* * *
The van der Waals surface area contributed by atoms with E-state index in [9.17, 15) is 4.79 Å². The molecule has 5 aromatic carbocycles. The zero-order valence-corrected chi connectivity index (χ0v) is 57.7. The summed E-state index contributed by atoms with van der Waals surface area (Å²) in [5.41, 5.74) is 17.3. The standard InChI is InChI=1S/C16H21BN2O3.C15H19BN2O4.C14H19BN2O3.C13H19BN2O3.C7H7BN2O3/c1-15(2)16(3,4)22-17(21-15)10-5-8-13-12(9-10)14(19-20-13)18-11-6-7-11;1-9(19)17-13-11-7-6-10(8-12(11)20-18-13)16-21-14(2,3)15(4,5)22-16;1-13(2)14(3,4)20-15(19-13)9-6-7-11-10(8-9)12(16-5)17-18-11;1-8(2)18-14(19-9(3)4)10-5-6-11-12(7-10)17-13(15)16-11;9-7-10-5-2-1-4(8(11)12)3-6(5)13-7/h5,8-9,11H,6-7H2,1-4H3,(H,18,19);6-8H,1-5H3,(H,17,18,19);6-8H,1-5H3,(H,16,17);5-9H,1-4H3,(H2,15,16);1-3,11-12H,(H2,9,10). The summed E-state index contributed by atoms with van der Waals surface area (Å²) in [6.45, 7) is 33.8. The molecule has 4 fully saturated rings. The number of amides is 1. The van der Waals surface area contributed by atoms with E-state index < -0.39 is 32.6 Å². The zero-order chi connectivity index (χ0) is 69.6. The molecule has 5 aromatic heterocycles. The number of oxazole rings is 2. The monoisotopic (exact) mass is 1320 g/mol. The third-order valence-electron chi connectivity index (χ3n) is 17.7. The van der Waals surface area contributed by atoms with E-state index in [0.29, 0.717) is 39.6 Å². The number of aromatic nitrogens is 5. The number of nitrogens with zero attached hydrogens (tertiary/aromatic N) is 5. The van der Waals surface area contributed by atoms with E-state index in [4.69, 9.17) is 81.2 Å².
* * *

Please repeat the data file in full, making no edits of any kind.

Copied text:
The van der Waals surface area contributed by atoms with E-state index in [9.17, 15) is 4.79 Å². The molecule has 5 aromatic carbocycles. The zero-order valence-corrected chi connectivity index (χ0v) is 57.7. The summed E-state index contributed by atoms with van der Waals surface area (Å²) in [5.41, 5.74) is 17.3. The standard InChI is InChI=1S/C16H21BN2O3.C15H19BN2O4.C14H19BN2O3.C13H19BN2O3.C7H7BN2O3/c1-15(2)16(3,4)22-17(21-15)10-5-8-13-12(9-10)14(19-20-13)18-11-6-7-11;1-9(19)17-13-11-7-6-10(8-12(11)20-18-13)16-21-14(2,3)15(4,5)22-16;1-13(2)14(3,4)20-15(19-13)9-6-7-11-10(8-9)12(16-5)17-18-11;1-8(2)18-14(19-9(3)4)10-5-6-11-12(7-10)17-13(15)16-11;9-7-10-5-2-1-4(8(11)12)3-6(5)13-7/h5,8-9,11H,6-7H2,1-4H3,(H,18,19);6-8H,1-5H3,(H,17,18,19);6-8H,1-5H3,(H,16,17);5-9H,1-4H3,(H2,15,16);1-3,11-12H,(H2,9,10). The summed E-state index contributed by atoms with van der Waals surface area (Å²) in [6.45, 7) is 33.8. The molecule has 4 fully saturated rings. The number of amides is 1. The van der Waals surface area contributed by atoms with E-state index < -0.39 is 32.6 Å². The zero-order chi connectivity index (χ0) is 69.6. The molecule has 5 aromatic heterocycles. The number of oxazole rings is 2. The monoisotopic (exact) mass is 1320 g/mol. The third-order valence-electron chi connectivity index (χ3n) is 17.7. The van der Waals surface area contributed by atoms with E-state index in [0.29, 0.717) is 39.6 Å². The number of aromatic nitrogens is 5. The number of nitrogens with zero attached hydrogens (tertiary/aromatic N) is 5. The van der Waals surface area contributed by atoms with E-state index in [4.69, 9.17) is 81.2 Å².